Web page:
Accounting & Finance
The Demise of the Australian Retailer
Walk through any shopping centre and it is hard to miss the “Sale” signs out front of nearly every retail outlet. There is no doubt retailers are doing it tough right now but should this be a surprise to us.
Walk through any shopping centre and it is hard to miss the “Sale” signs out front of nearly every retail outlet. There is no doubt retailers are doing it tough right now but should this be a surprise to us. If we look around the retail landscape, there have been very few significant changes in the past 30-40 years.
Unfortunately, with this inability to adapt to change, retailers falsely believe that the only thing they can compete on is price. As prices continue this downward spiral, you could assume the winner would be the consumer; but at what cost? Prices may be going down and as a consumer, you may think this is a good thing but unfortunately, the price squeezing is also having a negative impact on the quality of products. Think of it, with the exception of LEGO, when was the last toy you bought that managed to survive longer than its batteries? Price reductions have also played a significant part in the decline in customer service to the point where today, customer service has gotten so bad that if it is not terrible, we as customers are relieved.
Contrast this to consumer behaviour, which has changed dramatically over the last 30-40 years, in particular the past decade. We are now in a new are, the era of the enlightened customer. At the end of the first decade of the 21st century, this so called enlightened customer has emerged as a result of a number of factors.
- Customers today have so much choice: there are so many more retailers offering the same, or similar, products and services, customers have a myriad of retailers to choose from.
- Customers have become promiscuous: where generations before showed loyalty to their retailers, generations today show little evidence of that same loyalty.
- The rise of the prosumer: many customers do their research on their products and services prior to entering the store. In many situations, customers often know more about their purchase than the person selling to them.
- Customers have become rebellious: it was once said that when a customer had a bad experience, they were likely to tell 20 people. In today’s always on society, if a customer has a bad experience, they could be telling millions of people through social networking sites in a minute. Think of the impact this can have on a retailer’s brand.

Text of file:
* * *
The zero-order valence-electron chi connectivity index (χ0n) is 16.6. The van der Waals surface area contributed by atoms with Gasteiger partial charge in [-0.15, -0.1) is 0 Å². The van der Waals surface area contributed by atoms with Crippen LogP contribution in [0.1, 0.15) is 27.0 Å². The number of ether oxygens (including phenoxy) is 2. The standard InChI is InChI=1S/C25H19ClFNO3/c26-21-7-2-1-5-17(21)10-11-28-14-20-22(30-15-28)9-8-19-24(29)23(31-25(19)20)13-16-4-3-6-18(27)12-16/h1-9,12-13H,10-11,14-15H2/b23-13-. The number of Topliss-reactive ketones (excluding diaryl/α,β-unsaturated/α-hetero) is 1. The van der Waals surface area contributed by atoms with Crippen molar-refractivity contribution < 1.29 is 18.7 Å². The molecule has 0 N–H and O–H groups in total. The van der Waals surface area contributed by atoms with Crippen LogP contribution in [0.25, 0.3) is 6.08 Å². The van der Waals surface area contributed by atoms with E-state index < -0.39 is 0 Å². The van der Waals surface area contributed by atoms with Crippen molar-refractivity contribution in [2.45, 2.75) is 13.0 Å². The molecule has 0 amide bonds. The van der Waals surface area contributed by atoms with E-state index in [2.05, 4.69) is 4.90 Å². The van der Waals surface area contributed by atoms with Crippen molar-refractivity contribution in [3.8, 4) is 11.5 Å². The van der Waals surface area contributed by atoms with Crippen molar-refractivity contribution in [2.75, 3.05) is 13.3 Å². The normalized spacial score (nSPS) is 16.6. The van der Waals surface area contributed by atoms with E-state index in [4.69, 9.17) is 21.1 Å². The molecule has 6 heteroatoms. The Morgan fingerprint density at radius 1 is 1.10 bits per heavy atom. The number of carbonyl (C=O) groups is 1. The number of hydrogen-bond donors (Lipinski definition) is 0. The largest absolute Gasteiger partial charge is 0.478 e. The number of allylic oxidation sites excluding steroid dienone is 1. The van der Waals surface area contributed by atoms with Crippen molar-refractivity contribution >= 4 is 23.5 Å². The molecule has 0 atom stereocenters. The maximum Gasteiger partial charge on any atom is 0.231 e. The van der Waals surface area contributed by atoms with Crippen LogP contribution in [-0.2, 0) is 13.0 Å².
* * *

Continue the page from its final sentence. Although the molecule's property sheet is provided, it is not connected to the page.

- Customer expectations are changing: many retail outlets, such as the Apple stores, are changing customers’ expectations forever. When customers experience the level of service they receive in an Apple store, there expectation is changing and they are craving the same level of service from other retailers.
- Multiple channels: customers want to do business their way, through the channel of their choice and they expect the same level of service through every channel.
With competition at an all time high, customer service, prices and quality at an all time low, Australian retailers have shown few signs of changing their game or doing things differently. The only answer seems to be to increase the marketing and reduce the margins.
There is something else to be fearful of on the horizon, successful international retailers are now establishing a foothold in Australia. These retailers have succeeded overseas and now see plenty of an opportunity in Australia and this may change things forever.
One of the newest arrivals scheduled to reach our shores in the near future is Zara, the Spanish fashion company. Behind the success of Zara is a complete and total alignment to what customer’s really need. They have truly challenged the fashion industry, turning it on its head by doing something that few thought possible. Where it used to take the leading fashion retailers in excess of 18 months to get fashion to consumers, Zara’s model is all about velocity and they can now put fashions in store in less than two weeks. No more waiting to purchase next year’s fashions, at Zara you can have fashion now.
Few signs of this type of innovation exist in Australian retailers. It is not too late, but Australian retailers must understand that the game has changed. It is no longer sufficient to wait for customers to enter your store because the customer experience starts well before the customer leaves their home and the experience is not over until they return.
There is still an opportunity for success, but it will take a significant mind shift. It is time to stop trying to trick customers with gimmicks or over promising and under delivering; it is now time to change perspective, to look at the retail experience from the customer’s perspective, to take an outside in approach.
By changing the focus to the entire customer value chain, and by making a commitment to making their lives easier, simpler and more successful, opportunities abound. And it is precisely this change and this commitment to deliver value to customers, to truly understand the needs of customers, this shift in focus toward the success of the customer that is at the heart of the success of some of this century’s most successful companies.